A big part of our industry is forecasting and shepherding in home furnishings trends — and ushering out those that have grown a little tired.
What needs to be put to sleep right now? Wordy wall art, housewares with phrases (wordy wall art’s closest sibling) and animal prints. At least that’s the verdict of consumers recently polled by HomeAdvisor, a Denver-based digital marketplace that connects homeowners with home improvement and maintenance professionals.
Consumers deem those three, along with shag carpet, farmhouse decor, tribal print decor, colored LEDs, shiplap, nautical-themed decor and floral wallpaper as the 10 cheugiest home decor trends. (If you’re an old like me: Cheugy (pronounced CHEW-gee) describes something that’s uncool or dated — or someone who’s trying just a bit too hard.)
Surveys like this are fun to read. We all have opinions about trends we can’t wait to see disappear — and like to have our own preferences validated. (You can find the full results here.)
But there was a second part of the survey that I found most interesting. While asking consumers to make definitive judgments about which home products and design trends are past their prime, HomeAdvisor also asked if respondents ever felt like they’d been judged on their home decor.
Yes. Yes, they have. Three out of five say they have felt embarrassed by or ashamed of their home decor and nearly seven in 10 have felt that others have judged them — most often family and friends, but also their partners and co-workers.
Maybe this is fair play: Judge others and you, too, shall be judged. (Seven out of 10 admitted they’d judged others’ home furnishings.)
Honestly, the results made me a little sad. I want people to feel confident about their homes — comfortable in them and proud to invite others in to enjoy them, whatever their decor and aesthetic.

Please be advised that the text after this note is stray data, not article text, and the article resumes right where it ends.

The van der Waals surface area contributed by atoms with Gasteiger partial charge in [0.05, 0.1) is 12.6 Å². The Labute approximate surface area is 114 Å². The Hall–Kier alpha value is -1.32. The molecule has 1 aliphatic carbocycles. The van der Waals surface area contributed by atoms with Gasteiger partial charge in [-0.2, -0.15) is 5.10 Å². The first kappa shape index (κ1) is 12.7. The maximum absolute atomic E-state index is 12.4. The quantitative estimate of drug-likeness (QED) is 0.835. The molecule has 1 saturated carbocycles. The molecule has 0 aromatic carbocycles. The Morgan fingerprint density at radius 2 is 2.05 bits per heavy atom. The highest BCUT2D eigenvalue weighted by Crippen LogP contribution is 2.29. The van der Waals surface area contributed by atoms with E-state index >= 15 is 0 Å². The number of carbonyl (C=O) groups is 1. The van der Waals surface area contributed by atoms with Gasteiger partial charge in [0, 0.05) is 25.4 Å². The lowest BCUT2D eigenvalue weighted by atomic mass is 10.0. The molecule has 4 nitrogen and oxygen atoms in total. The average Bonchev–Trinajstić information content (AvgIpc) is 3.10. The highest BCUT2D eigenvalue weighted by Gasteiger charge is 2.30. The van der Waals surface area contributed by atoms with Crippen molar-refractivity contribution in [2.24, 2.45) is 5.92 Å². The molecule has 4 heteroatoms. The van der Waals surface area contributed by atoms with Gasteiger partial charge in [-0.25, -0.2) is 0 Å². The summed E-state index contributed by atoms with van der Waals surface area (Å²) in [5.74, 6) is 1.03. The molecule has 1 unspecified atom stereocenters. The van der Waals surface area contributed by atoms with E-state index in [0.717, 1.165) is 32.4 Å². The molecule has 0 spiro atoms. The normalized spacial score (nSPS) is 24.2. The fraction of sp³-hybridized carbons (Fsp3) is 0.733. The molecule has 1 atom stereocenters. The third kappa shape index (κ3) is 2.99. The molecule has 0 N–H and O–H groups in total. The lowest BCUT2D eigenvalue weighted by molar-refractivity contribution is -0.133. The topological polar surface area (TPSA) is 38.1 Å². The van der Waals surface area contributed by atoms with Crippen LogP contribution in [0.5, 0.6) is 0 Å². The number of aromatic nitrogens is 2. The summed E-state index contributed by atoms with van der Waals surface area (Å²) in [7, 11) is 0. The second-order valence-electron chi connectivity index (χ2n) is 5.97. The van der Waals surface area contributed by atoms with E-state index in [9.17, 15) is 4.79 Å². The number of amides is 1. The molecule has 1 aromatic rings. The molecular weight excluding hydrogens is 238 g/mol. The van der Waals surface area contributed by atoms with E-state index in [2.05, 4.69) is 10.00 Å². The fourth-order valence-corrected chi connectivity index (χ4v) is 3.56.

And I know retailers and interior designers can help.
Freshen up rather than make over
One of the most obvious ways is to provide “freshen up” services and bundles. We want people to feel empowered to update their homes regularly, without always having to make an enormous investment. Tracy Henning, owner of online retailer Bone & Brass, is expanding her array of accessories for this reason.
Although perhaps not as dramatic (or lucrative) as whole home makeovers, smaller-scale interior design projects that repurpose homeowners’ pieces and update with paint or wall coverings and a few fresh furnishings and accessories can be really beneficial to clients.
The pandemic forced people to retreat to their homes. And, even though they’ve resumed work, travel and school, they continue to spend more time at home. I think services that help people routinely update and reconfigure their spaces will only grow more valuable.
Retailers can offer annual promotions or special pricing for shoppers who want to give their living space an update, say, two lamps, a rug and throw pillows or statement wall art bundled with three decorative accessories. The options are endless. Encourage customers to send in a photo of their room before making an appointment to shop. A key is to have retail sales associates — and AI-backed e-commerce sites — that can help shoppers pull accessories together that will enhance their existing room design.